The decision of Guarantee Company of North America USA v. Ikhana, LLC, 2019 U.S. App. LEXIS 32351 (Fed. Cir. October 29, 2019) is not particularly remarkable in that the Court of Appeals for the Federal Circuit held that a surety that entered into a takeover agreement with the Government has standing to sue the United States under the Contract Disputes Act, but only as to claims that arose after the execution of the takeover agreement. A concurring opinion in the case agreed with this principle, but used its opinion to suggest that a surety that remedies a default by some other means (other than a takeover agreement) should have standing under the Contract Disputes Act.
In the case, a contractor contracted with the Army Corps of Engineers to build a remote screening facility at the Pentagon. The surety provided performance and payment bonds pursuant to the Miller Act. The project experienced several stoppages and contract modifications causing delays and cost overruns. The contractor submitted claims seeking additional time and compensation. The Corps ultimately declared the contractor in default and terminated its right to proceed under the contract. It made a claim under the performance bond. The contractor appealed the termination with the Armed Services Board of Contract Appeals. The surety, pursuant to its settlement rights under the general indemnity agreement with the contractor, reached a settlement with the Corps and agreed to “cause the dismissal” of the contractor’s appeal with the Board. The surety moved to intervene in the matter before the Board and sought to withdraw the contractor’s appeal before the Board on the grounds that contractor had assigned all contractual claims to the surety under the indemnity agreement. The Board denied the motion and held that the surety did not have standing. The surety appealed.
The Court of Appeals assessed whether the surety could have directly appealed the contracting officer's decisions to the Board under the Contract Disputes Act. The Court stated that the surety must be in contractual privity with the government in order to have standing under the Contract Disputes Act. The Court noted that such standing is found when the surety has entered into a takeover agreement with the government, but only with respect to claims arising after the agreement. The claims at issue arose before the agreement. The Court affirmed the judgment of the Board that the surety did not have standing and that the motion to intervene should be denied.
A concurring opinion raised concern regarding the rationale of the underlying case precedent that supported the decision. In particular, the concurring opinion stated that the underlying precedent, Fireman’s Fund Ins. Co. v. England, 313 F.3d 1344 (Fed. Cir. 2002) and Admiralty Construction v. Dalton, 156 F.3d 1217 (Fed. Cir. 1998), bring into conflict government contracting law with principles of suretyship. Fireman’s Fund held that a surety that entered into a takeover agreement was in privity with the government and had standing under the Contracts Disputes Act. Admiralty held that a surety that carries out the defaulted contract by some other means is not in privity with the government and may not bring a claim under the Contracts Disputes Act. The opinion noted that the legislative history of the Contract Disputes Act emphasized the importance of have only a single contractor eligible to appeal claims before the Board. The concurring opinion noted that when a contractor defaults, the surety stands in its place. Thus, there is no concern of having multiple parties sue the Government, regardless of how a surety remedies a default. The opinion invited the Court of Appeals to review its precedent and reconsider whether a surety that provides a remedy by a means other than a takeover agreement should have standing under the Contract Disputes Act.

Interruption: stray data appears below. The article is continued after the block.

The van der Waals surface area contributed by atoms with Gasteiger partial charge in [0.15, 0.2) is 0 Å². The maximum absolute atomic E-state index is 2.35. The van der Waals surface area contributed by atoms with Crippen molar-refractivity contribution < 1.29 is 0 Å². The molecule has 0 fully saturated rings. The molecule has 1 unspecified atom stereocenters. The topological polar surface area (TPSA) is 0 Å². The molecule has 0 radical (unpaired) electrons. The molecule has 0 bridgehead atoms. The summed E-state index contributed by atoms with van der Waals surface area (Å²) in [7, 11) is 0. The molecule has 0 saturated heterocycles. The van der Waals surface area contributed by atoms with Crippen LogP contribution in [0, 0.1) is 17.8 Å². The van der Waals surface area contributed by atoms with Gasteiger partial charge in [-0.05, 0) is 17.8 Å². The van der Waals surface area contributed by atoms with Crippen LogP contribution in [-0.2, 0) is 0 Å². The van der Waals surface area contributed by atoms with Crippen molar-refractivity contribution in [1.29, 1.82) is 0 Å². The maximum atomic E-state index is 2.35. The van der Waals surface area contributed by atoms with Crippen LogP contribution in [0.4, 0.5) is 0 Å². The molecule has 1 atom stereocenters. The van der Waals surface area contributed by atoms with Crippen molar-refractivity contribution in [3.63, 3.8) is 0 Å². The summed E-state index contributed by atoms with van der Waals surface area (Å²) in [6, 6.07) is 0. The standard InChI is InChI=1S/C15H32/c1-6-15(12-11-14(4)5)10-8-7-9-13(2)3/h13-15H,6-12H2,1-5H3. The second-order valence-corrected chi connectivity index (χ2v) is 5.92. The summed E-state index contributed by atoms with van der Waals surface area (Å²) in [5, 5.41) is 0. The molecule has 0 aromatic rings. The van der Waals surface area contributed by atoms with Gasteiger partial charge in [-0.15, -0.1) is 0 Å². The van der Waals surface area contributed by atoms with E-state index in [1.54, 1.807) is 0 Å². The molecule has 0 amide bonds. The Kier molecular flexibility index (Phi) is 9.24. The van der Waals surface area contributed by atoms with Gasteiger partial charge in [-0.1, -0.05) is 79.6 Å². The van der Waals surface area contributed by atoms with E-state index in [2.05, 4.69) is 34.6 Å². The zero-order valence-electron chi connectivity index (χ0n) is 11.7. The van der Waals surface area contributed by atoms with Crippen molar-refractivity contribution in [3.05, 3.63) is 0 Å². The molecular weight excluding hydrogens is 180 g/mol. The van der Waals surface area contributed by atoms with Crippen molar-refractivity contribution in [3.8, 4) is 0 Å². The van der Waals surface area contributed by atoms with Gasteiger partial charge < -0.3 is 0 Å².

Florida Waiver/Release Bill Introduced
In Florida, Senate Bill 868 has been prefiled for the 2020 session. It has been referred to the relevant committees for consideration. The Bill seeks to amend the waiver provisions in the state’s Little Miller Act, Section 255.05, Florida Statutes. Currently, the law provides a form of waiver by which a subcontractor waives its right to make a claim under the payment bond in exchange for a progress payment. The law states that a waiver that contains provisions that are not substantially similar to the statutory form are enforceable according to its terms. Section 255.05(2)(f), Florida Statutes. The Bill amends paragraph (f) to state that provisions “not related” to the waiver in Section 255.05 are unenforceable. As revised, paragraph (f) would state:
A provision in a waiver or a release executed on or after July 1, 2020, which is not related to the waiver or release of a claim against the payment bond as contemplated in this subsection is unenforceable.
If enacted, contractors (and their payment bond sureties) would need to pay strict attention to the form of waiver used.